Please share this exciting video of the 8 football legends discovering their roots with your audience!


    Daniel Horowitz

    Genealogy Expert


  • Thursday, April 26, 2018 5:08 PM | Anonymous member

    I am downsizing and sharing. If you are not aware Genealogical Quarterlies many times hold the clues and information you need to crack the Brick Wall.

    If you will post the state you would like to read more about and really learn information on family.  I have given NY to Joanna Ward that came from Shirley Becker,  I am sharing Ohio data with my sister in law and two other people but Ohio puts out more than one magazine. As I shared Maine with Shirley, why because Massachussett's claimed Maine, and some of VT and NH very early.  Just like NY was responsible for VT and then VT became independent.  Also Ohio had land from the Rev War given from eastern State of NY. Ohio was also part of the Northwest Territory prior to development. Remember almost every state was affiliated with other states before complete development of boundaries were set then changed.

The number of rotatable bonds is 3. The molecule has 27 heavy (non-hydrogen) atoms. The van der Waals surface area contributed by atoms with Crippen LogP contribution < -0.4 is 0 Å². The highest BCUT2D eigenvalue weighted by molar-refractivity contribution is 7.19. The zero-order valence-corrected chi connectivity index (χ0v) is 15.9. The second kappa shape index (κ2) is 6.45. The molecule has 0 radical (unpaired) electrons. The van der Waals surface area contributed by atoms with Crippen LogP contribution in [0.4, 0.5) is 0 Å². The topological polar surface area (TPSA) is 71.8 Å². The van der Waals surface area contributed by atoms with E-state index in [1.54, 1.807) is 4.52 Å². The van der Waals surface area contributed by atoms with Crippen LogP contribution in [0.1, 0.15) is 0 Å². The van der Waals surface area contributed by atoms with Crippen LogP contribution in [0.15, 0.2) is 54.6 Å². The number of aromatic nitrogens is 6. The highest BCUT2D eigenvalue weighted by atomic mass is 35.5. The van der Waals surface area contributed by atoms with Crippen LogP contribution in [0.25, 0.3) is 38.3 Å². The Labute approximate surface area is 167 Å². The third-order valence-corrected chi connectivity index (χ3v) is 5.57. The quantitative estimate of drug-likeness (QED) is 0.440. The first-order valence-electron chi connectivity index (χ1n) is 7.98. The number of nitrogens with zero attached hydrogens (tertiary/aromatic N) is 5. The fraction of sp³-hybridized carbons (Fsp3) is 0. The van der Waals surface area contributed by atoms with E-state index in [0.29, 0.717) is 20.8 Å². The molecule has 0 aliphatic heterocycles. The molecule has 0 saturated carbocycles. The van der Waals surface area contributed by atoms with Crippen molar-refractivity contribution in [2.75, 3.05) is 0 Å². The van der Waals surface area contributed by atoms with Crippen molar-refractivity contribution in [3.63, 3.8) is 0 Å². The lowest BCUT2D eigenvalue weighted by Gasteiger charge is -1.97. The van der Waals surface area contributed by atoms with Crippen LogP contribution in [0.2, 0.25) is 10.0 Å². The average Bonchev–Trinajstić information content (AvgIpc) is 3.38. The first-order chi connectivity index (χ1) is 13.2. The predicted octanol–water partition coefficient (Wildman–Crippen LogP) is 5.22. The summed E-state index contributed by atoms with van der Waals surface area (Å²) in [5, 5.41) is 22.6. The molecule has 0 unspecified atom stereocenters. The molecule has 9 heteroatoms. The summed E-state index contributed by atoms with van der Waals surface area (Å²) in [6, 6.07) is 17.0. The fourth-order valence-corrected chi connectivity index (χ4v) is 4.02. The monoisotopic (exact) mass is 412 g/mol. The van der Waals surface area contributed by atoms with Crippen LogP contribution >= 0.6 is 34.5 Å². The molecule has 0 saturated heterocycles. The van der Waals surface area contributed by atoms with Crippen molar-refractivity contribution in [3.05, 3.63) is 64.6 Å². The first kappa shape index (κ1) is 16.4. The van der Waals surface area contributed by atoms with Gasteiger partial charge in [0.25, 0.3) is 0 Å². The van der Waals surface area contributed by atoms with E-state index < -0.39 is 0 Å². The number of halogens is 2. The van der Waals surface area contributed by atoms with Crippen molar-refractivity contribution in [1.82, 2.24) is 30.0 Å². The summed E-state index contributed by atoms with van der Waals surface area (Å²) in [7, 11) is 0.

Do you know what State now has a Boundary dispute in 2018?

  • Thursday, April 26, 2018 5:02 PM | Anonymous member

    This next Saturday 5 May will be another Lost Ancestor's Day bring your missing ancestors and some 5 Gen Charts. 

    The presentation will also cover information on Pennsylvania Research.

    Make sure to attend. Also it is free.  

  • Thursday, April 26, 2018 3:46 PM | Anonymous member

    The Legal Genealogist just posted on her web page data about Nebraska Documents.   

    The Legal Genealogist: Nebraska Public Documents. Title  blog: 

    Nebraska Public Documents. 

    This was one site mentioned. 

    Nebraska Public Documents.